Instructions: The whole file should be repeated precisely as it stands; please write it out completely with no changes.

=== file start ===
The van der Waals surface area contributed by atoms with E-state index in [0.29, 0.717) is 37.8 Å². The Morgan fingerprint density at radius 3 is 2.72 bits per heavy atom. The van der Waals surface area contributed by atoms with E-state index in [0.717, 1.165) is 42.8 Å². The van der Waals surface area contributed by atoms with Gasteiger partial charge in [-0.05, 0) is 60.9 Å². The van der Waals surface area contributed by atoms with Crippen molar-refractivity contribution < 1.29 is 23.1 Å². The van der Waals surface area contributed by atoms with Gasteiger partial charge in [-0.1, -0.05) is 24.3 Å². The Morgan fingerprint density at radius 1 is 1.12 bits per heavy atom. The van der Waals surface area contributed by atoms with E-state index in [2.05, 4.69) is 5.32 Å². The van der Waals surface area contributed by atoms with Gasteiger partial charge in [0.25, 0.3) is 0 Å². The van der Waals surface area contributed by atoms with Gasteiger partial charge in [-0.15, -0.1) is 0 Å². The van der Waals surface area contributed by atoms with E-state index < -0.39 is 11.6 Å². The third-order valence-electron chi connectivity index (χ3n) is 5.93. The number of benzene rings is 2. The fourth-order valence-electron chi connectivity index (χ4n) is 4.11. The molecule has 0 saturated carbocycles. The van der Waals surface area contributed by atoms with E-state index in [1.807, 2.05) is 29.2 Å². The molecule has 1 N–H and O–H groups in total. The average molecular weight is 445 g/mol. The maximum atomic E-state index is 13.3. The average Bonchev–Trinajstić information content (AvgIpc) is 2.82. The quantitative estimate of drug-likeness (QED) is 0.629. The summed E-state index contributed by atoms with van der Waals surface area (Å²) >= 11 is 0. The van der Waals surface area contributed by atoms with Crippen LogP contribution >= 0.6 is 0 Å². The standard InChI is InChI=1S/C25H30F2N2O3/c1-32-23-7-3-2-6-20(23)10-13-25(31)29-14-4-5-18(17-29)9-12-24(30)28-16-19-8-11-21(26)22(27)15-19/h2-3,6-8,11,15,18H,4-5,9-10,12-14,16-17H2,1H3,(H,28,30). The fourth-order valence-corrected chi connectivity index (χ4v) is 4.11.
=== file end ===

The van der Waals surface area contributed by atoms with E-state index in [0.29, 0.717) is 37.8 Å². The Morgan fingerprint density at radius 3 is 2.72 bits per heavy atom. The van der Waals surface area contributed by atoms with E-state index in [0.717, 1.165) is 42.8 Å². The van der Waals surface area contributed by atoms with Gasteiger partial charge in [-0.05, 0) is 60.9 Å². The van der Waals surface area contributed by atoms with Crippen molar-refractivity contribution < 1.29 is 23.1 Å². The van der Waals surface area contributed by atoms with Gasteiger partial charge in [-0.1, -0.05) is 24.3 Å². The Morgan fingerprint density at radius 1 is 1.12 bits per heavy atom. The van der Waals surface area contributed by atoms with E-state index in [2.05, 4.69) is 5.32 Å². The van der Waals surface area contributed by atoms with Gasteiger partial charge in [0.25, 0.3) is 0 Å². The van der Waals surface area contributed by atoms with Gasteiger partial charge in [-0.15, -0.1) is 0 Å². The van der Waals surface area contributed by atoms with E-state index < -0.39 is 11.6 Å². The third-order valence-electron chi connectivity index (χ3n) is 5.93. The number of benzene rings is 2. The fourth-order valence-electron chi connectivity index (χ4n) is 4.11. The molecule has 0 saturated carbocycles. The van der Waals surface area contributed by atoms with E-state index in [1.807, 2.05) is 29.2 Å². The molecule has 1 N–H and O–H groups in total. The average molecular weight is 445 g/mol. The maximum atomic E-state index is 13.3. The average Bonchev–Trinajstić information content (AvgIpc) is 2.82. The quantitative estimate of drug-likeness (QED) is 0.629. The summed E-state index contributed by atoms with van der Waals surface area (Å²) >= 11 is 0. The van der Waals surface area contributed by atoms with Crippen LogP contribution >= 0.6 is 0 Å². The standard InChI is InChI=1S/C25H30F2N2O3/c1-32-23-7-3-2-6-20(23)10-13-25(31)29-14-4-5-18(17-29)9-12-24(30)28-16-19-8-11-21(26)22(27)15-19/h2-3,6-8,11,15,18H,4-5,9-10,12-14,16-17H2,1H3,(H,28,30). The fourth-order valence-corrected chi connectivity index (χ4v) is 4.11.